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Talent shortage: 5 steps to upskilling the workforce

Grow - Learn - Explore

Lifelong learning is the key to future proofing the company.

With the aging population heading for retirement and younger candidates with the needed skills in short supply, organizations are increasingly turning to upskilling their existing workforce to supply the expertise needed to compete in today’s marketplace.

A full 47% of today’s jobs are expected to disappear in the next 25 years. This means that much of today’s workforce doesn’t even know what jobs they will be performing by then. So upskilling the workforce is becoming an ongoing necessity.

1. Take responsibility for upskilling employees

The old school approach was to hire workers who already had the skills, pop them into a cubicle and demand that they produce, using whatever skills they were hired with.

Today, companies often find there are no applicants with the skills they need. But instead of blaming external factors, such as the economy, foreign competition or the school system, they would do better to build a company culture that takes responsibility for their employees’ skills.

This means assessing employees’ current skills and providing a pathway to self-improvement and learning.

2. Lead by example

To motivate learning new skills by workers, managers need to be prepared to learn new skills themselves.

With new technologies and changing ways of doing things, a company’s managers should devote a part of their schedule to adding to their own skills portfolio. When employees see their managers taking these steps, and then are provided with opportunities to learn new skills themselves, it promotes a culture of learning that will benefit both employers and employees.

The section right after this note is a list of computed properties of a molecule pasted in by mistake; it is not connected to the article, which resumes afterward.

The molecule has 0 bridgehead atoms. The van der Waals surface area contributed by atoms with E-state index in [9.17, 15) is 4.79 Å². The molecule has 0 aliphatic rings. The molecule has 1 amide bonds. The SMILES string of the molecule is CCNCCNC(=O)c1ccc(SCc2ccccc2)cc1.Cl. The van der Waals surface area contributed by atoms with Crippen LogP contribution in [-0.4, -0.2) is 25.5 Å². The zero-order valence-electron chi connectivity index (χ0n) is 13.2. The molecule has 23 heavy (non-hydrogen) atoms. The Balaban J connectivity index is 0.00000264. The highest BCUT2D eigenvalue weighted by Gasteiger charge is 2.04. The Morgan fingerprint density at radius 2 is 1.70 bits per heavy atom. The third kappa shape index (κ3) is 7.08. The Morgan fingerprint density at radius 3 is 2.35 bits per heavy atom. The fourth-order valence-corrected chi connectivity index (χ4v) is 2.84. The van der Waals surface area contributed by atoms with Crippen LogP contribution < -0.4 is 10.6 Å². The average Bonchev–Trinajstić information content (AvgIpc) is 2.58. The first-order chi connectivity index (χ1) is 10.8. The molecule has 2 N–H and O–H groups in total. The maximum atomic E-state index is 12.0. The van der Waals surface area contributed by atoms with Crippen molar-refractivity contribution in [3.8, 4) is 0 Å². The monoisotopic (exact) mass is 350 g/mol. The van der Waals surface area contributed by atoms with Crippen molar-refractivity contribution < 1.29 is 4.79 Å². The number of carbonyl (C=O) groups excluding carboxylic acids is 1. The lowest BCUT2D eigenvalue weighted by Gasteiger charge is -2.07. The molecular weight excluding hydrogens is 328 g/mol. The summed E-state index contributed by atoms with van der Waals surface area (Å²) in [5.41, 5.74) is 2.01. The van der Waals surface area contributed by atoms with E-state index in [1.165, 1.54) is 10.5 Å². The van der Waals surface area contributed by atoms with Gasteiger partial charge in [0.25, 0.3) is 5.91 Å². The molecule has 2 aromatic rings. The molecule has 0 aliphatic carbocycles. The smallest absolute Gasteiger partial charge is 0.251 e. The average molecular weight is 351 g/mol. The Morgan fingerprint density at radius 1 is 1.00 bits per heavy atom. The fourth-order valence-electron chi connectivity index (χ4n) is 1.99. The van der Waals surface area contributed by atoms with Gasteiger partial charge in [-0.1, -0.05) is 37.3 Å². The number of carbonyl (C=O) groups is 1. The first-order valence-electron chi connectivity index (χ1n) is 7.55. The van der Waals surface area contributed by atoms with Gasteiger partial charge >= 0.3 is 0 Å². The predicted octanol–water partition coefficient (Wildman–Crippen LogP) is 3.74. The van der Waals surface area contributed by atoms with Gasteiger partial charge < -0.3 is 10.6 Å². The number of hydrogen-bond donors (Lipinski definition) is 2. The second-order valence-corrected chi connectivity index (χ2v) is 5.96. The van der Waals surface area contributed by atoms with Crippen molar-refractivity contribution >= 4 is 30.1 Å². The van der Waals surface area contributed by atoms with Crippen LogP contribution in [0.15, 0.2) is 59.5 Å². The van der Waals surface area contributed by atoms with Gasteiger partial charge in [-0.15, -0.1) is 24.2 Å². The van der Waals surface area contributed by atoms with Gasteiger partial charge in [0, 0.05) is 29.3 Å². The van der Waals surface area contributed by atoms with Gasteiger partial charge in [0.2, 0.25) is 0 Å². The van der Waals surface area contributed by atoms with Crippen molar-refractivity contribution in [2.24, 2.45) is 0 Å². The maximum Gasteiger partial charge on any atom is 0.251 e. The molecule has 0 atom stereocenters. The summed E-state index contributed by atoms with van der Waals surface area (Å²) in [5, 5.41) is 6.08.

Some companies appoint a Chief Learning Officer, whose job is to shift the organization’s culture into one of continuous learning.

3. Hire for learnability, not academics

Today’s hiring watchword is learnability.

Academic success may indicate an ability to learn things, but it may not reflect a desire for continuing education that today’s business environment requires. Enhancing the workforce’s learnability begins at the hiring stage – selecting candidates who demonstrate an eagerness to learn new skills, not necessarily directly related to their present fields of expertise.

A readiness for cross-training in other fields will help identify people with a high learnabiilty quotient.

4. Promote expertise, not google-skimming

There is a common belief that all the information is available on the internet, just by googling the search terms. But too frequently this promotes skimming a topic, without really getting into it too deeply. There’s no competitive advantage gained by skimming knowledge, because the next person can do the same.

Nurture deep-diving into new skills and finding out what is the real core knowledge to be obtained. This will promote expertise and provide a deeper level of satisfaction in skills gained.

Studies show that search engine skimming for information actually decreases the appetite for learning and differentiates between those who just go online and those who actually benefit practically from learning.

5. Reward learning

Reward high learners with new and challenging opportunities to broaden their expertise.

Provide new opportunities where people can use and display their new skills. They will be stimulated to go further, increasing their value to the company and their own self-worth. Promotion can be tied to learning more about other positions in the company than their own, for example.

Lifelong learning is the way to future-proof your career. Promoting a culture of lifelong learning in your employees will future proof your workforce and prepare your company for the challenges and opportunities ahead.

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